The landlord for fire-hit Grenfell Tower did not prepare personal emergency evacuation plans (PEEPs) for vulnerable residents despite being aware of previous blazes involving evacuations, an inquiry has heard.
Teresa Brown, former director of housing at the Kensington and Chelsea Tenant Management Organisation (TMO), said they adopted a “stay put” approach for residents in the event of a fire which meant staff “weren’t expecting to evacuate”.
The TMO was the organisation appointed by the Royal Borough of Kensington and Chelsea (RBKC) to run its entire council housing stock.
Giving evidence to a public inquiry into the 2017 Grenfell fire on Thursday, Mrs Brown was questioned over why disabled residents were not referred for PEEPs.
She said TMO residents in general housing were referred to the London Fire Brigade (LFB) for home fire safety visits, but could not remember the LFB subsequently raising with her department the need for a PEEP for vulnerable residents.
Mrs Brown, who was in her role from February 2014 until June 2018, said it was not her experience that other social housing landlords were preparing PEEPs.
Asked why by counsel to the inquiry Andrew Kinnier QC, she said: “I think it all comes back to… at the time the central advice that governed the way that ourselves and I believe many other housing organisations was based on the LGA (Local Government Association) guidance that stay put works.
“There are bits in that really do say it may be in certain circumstances impractical to evacuate.”
She added: “There’s much discussion on this now, it’s easy to look back in hindsight, but we were operating according to that guidance in a way that I think other organisations across the country were.”
Inquiry chairman Sir Martin Moore-Bick has previously said more lives could have been saved in the Grenfell fire had the controversial policy of “stay put” been abandoned sooner.
His initial October 2019 report highlighted that there were “no plans in place for evacuating Grenfell Tower should the need arise” and he recommended that owners and managers of high-rise residential buildings must prepare PEEPs for all residents whose ability to self-evacuate may be compromised.
On Thursday, Sir Martin suggested that it would always be possible that a resident with a disability would need to evacuate because of a fire in their own flat or if there was a dangerous blaze on their floor.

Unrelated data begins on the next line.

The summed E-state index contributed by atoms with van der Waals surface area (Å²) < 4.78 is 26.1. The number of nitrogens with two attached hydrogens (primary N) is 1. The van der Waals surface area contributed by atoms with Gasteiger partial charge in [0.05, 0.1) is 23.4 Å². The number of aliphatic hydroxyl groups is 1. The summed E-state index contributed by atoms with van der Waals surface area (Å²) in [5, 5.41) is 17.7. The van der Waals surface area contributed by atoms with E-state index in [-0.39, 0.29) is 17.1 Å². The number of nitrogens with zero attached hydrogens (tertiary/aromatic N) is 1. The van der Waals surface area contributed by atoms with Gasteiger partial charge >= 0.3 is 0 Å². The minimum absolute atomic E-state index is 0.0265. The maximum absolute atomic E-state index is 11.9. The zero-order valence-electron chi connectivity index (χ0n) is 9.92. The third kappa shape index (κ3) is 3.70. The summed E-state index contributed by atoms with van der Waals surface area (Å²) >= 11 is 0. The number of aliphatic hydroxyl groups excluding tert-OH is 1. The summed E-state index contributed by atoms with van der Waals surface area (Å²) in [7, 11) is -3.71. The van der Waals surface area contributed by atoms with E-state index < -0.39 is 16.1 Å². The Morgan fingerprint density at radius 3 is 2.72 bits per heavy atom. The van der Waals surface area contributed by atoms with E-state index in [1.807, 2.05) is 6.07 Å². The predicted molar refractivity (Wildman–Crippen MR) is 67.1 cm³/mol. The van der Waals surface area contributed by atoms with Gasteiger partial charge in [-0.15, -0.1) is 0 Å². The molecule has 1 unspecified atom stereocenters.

“So the need for evacuation wasn’t limited to a case in which there may be a fire affecting the whole building was there?” he asked.
Mrs Brown replied: “No… at no point did anybody suggested to me that we should be having PEEPS and be looking at them as part of our evacuation strategy or any strategy.”
The inquiry heard details of fires at Trellick Tower in April 2017 and Adair Tower in October 2015, both of which involved evacuations.
Mr Kinnier asked Mrs Brown whether the Adair Tower blaze did not prompt her to think there should be evacuation plans for vulnerable or disabled residents in TMO high-rise buildings.
Becoming tearful, Mrs Brown replied: “No, I’m afraid it didn’t because my experience there was that the fire brigade arrived and they led on that, they made the decision to move from a stay put to an evacuation policy… and it worked.”
She added: “When we did a review on that there was no recommendation from the LFB or from anybody else to have changed that, because it was very unusual.”
Mrs Brown also said the Trellick Tower fire had been contained within a flat and had “reinforced that compartmentalisation worked”.
Asked again if this gave her cause to “pause to think” whether PEEPS might have been required for vulnerable residents, Mrs Brown replied: “No, because nobody fed that back as an issue.”
In her written evidence, Mrs Brown said her role included managing the Estate Services team who carried out weekly and monthly health and safety inspections at their estates.
The inquiry has previously heard that a 2016 “supporting residents” policy procedure document did not reference PEEPs and evacuation and was told this was the responsibility of the TMO health and safety team.
Mrs Brown said it “wasn’t included in words” but the collection of a “bank of information” on residents could be “drawn on in an emergency situation”.
Mr Kinnear asked whether the lack of reference to evacuation was a “serious gap” in a policy used to identify and help safeguard vulnerable people.
Mrs Brown said: “We weren’t looking to evacuate our residents, we were looking to utilise the information in emergency situations to provide support,” adding this had been used in a “proactive way”.
The inquiry was shown a 2014 “vulnerability policy” draft which said the health and safety team had an “ad hoc and/or self-nominated” PEEP process.
Mrs Brown said she was not sure the TMO “did any publicity” on this and that she could not recall any resident asking for a PEEP.
Concluding her evidence, Mrs Brown said PEEPs were a “very complicated area of business”.
“Some thought really needs to be given about the guidance,” she said, adding: “It’s very complicated in terms of how you keep PEEPS up to date, how you implement them in evacuation situations.
“It’s obviously the subject of much debate, but it is something where there needs to be absolutely clarity on for everybody going forwards.”